Rainwater is getting into your private sewage system!
"Will someone please help me?"
We often get calls for help because sewage is flooding out onto someone's drainage field.
In many cases, we explain to customers that there may be rainwater getting into their sewage system. We cannot stress enough the importance of preventing this. So much so here the subject now has its very own blog article, which we hope you will not only read but take action on before it really causes you problems. We would also like to stress that what might seem like an 'unnecessary cost' at this time will potentially save you thousands of pounds in the future.
When provided with this information, before contamination occurs, we often find that our customers:
a) Do not see it as very important.
b) Do not provide action in response to an urgent situation.
c) Do not feel compelled to carry out immediate action or attention or that it is imperative.
How can you tell if surface water is getting into your private sewage system?
To confirm or eliminate the infiltration of surface water, roof water, we advise our customers to have a survey carried out by one of our experienced drainage technicians to look for rainwater and surface water infiltration into the foul sewage system.
The survey in the first instance is often refused, despite providing photos to help persuade. In many cases, our clients have builders who often state they can carry out the necessary work to prevent the infiltration without having the correct knowledge or understanding of the impact.
If one of our installers insists on surveying an old or new foul water installation, a customer can see them as 'too pushy'. But, if the installer does not insist on a survey and the installation is carried out, resulting in surface/rainwater being found entering the foul system at a later date, the installer is then accused of not being insistent about it enough or not giving the impression that the matter is urgent.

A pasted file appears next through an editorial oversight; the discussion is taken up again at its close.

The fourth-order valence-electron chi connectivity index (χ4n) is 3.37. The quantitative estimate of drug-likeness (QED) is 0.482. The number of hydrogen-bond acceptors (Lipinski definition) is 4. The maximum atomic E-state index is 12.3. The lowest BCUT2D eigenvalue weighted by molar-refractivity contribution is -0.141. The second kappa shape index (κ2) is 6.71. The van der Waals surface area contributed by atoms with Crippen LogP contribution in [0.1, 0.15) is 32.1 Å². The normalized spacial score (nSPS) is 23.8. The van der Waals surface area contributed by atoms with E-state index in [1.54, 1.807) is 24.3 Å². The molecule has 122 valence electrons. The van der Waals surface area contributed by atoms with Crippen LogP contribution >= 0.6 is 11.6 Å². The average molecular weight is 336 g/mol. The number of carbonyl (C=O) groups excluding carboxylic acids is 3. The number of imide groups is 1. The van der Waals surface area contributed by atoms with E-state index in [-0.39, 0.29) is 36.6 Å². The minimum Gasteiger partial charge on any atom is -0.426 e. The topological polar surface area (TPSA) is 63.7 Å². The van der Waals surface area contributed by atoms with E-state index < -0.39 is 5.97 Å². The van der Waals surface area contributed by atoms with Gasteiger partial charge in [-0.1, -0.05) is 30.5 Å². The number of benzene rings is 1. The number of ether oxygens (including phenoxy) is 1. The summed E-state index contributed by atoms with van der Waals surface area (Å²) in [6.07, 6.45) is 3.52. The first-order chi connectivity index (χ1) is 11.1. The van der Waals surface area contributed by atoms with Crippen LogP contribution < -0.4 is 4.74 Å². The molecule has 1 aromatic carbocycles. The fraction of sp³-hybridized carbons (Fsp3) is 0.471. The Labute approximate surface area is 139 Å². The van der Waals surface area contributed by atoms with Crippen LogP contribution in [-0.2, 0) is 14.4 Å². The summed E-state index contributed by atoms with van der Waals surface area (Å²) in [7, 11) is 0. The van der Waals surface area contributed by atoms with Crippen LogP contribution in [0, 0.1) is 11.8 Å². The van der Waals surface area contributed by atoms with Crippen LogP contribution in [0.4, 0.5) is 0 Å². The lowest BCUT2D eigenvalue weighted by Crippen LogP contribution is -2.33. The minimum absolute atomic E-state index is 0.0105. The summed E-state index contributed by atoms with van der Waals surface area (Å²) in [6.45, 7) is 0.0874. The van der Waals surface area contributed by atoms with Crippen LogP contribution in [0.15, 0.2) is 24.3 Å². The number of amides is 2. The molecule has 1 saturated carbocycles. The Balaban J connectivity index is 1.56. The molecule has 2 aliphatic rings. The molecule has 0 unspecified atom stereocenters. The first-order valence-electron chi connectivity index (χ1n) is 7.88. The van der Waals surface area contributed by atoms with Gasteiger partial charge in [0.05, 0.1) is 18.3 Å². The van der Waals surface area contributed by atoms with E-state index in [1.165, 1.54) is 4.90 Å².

Who is responsible?
The septic tank or treatment plant operator is responsible for making sure no pollution occurs and that the system meets the binding rules. As the owner of the property, it is most likely that you are the operator. Therefore, it stands to reason that you should take precautions to make sure any workman or contractors you have on-site are aware of the private sewage system. Not all builders and contractors are aware of the complexities surrounding drainage. We, at ASL Limited, have put together a notice that you can display on site to make it clear that surface water drainage should not be connected to your private sewage system. You can download and print out that notice through this link.
The visual effects of allowing surface water to enter your sewage system
It's not until the above effects are seen that the damage is done and the system needs repair or even replacement. This may not show itself for months, but by then, the damage can be costly to repair. Have a look at our case study entitled 'How much does it cost to put right?' to see just how expensive these repairs could be.